Structure and tensile properties of the forewing costal vein of the honeybee Apis mellifera†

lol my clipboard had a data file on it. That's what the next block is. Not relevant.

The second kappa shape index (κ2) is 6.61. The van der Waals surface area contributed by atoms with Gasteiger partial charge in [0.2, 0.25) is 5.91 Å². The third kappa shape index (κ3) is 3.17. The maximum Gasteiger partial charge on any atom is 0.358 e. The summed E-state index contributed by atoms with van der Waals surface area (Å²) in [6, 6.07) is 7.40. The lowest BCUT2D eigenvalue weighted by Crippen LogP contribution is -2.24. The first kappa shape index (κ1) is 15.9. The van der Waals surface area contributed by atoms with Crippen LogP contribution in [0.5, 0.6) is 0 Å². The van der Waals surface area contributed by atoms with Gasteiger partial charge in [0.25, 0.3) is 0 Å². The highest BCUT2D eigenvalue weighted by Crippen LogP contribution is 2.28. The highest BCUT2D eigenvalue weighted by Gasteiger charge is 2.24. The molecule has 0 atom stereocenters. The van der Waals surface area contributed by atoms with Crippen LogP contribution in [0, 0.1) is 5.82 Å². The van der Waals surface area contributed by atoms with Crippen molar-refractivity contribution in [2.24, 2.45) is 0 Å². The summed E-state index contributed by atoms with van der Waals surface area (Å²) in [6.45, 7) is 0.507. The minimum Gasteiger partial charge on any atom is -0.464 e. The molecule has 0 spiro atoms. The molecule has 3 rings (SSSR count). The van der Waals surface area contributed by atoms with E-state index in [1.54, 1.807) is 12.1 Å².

In this study, we investigated the morphological features and tensile properties of the forewing costal vein of the honeybee (Apis mellifera) under fresh, dry and in vitro-time varied conditions. The costal vein is composed of an outer sub-vein and an inner vein starting from the wing base to nearly 50% of the wing span and then they are fused into one vein extending to the wing tip. Confocal laser scanning microscopy revealed that the outer sub-vein with red autofluorescence is stiffer than the inner one with green autofluorescence, and the membrane in the gap between the sub-veins exhibited a long blue-autofluorescence resilin stripe. Considering the irregular cross-sectional shape of the costal vein, cross-sections of the tested specimens after tensile failure were analysed using scanning electron microscopy, to precisely calculate their cross-sectional areas by a customized MATLAB program. The Young's modulus and tensile strength of fresh specimens were ∼4.78 GPa and ∼119.84 MPa, which are lower than those of dry specimens (∼9.08 GPa and ∼154.45 MPa). However, the tensile strain had the opposite relationship (fresh: ∼0.031, dry: ∼0.018). Thus, specimen desiccation results in increasing stiffness and brittleness. The morphological features and material properties of the costal vein taken together represent a tradeoff between both deformability and stiffness. Our study provides guidance for material selection and bionic design of the technical wings of flapping micro aerial vehicles.